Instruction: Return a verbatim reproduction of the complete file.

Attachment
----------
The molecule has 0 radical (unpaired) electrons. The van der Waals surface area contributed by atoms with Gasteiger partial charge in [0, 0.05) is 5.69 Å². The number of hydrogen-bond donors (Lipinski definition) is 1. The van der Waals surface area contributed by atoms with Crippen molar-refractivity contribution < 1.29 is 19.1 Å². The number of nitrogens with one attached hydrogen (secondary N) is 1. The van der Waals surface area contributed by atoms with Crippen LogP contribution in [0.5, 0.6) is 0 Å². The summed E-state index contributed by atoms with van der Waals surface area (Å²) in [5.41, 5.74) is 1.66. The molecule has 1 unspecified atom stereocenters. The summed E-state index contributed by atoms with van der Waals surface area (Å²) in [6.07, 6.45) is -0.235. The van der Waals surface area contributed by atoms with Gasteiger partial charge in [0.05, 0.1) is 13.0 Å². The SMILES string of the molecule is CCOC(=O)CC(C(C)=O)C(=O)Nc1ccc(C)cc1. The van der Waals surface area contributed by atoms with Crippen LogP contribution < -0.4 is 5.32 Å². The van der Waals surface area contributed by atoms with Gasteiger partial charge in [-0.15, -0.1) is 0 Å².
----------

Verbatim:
The molecule has 0 radical (unpaired) electrons. The van der Waals surface area contributed by atoms with Gasteiger partial charge in [0, 0.05) is 5.69 Å². The number of hydrogen-bond donors (Lipinski definition) is 1. The van der Waals surface area contributed by atoms with Crippen molar-refractivity contribution < 1.29 is 19.1 Å². The number of nitrogens with one attached hydrogen (secondary N) is 1. The van der Waals surface area contributed by atoms with Crippen LogP contribution in [0.5, 0.6) is 0 Å². The summed E-state index contributed by atoms with van der Waals surface area (Å²) in [5.41, 5.74) is 1.66. The molecule has 1 unspecified atom stereocenters. The summed E-state index contributed by atoms with van der Waals surface area (Å²) in [6.07, 6.45) is -0.235. The van der Waals surface area contributed by atoms with Gasteiger partial charge in [0.05, 0.1) is 13.0 Å². The SMILES string of the molecule is CCOC(=O)CC(C(C)=O)C(=O)Nc1ccc(C)cc1. The van der Waals surface area contributed by atoms with Crippen LogP contribution < -0.4 is 5.32 Å². The van der Waals surface area contributed by atoms with Gasteiger partial charge in [-0.15, -0.1) is 0 Å².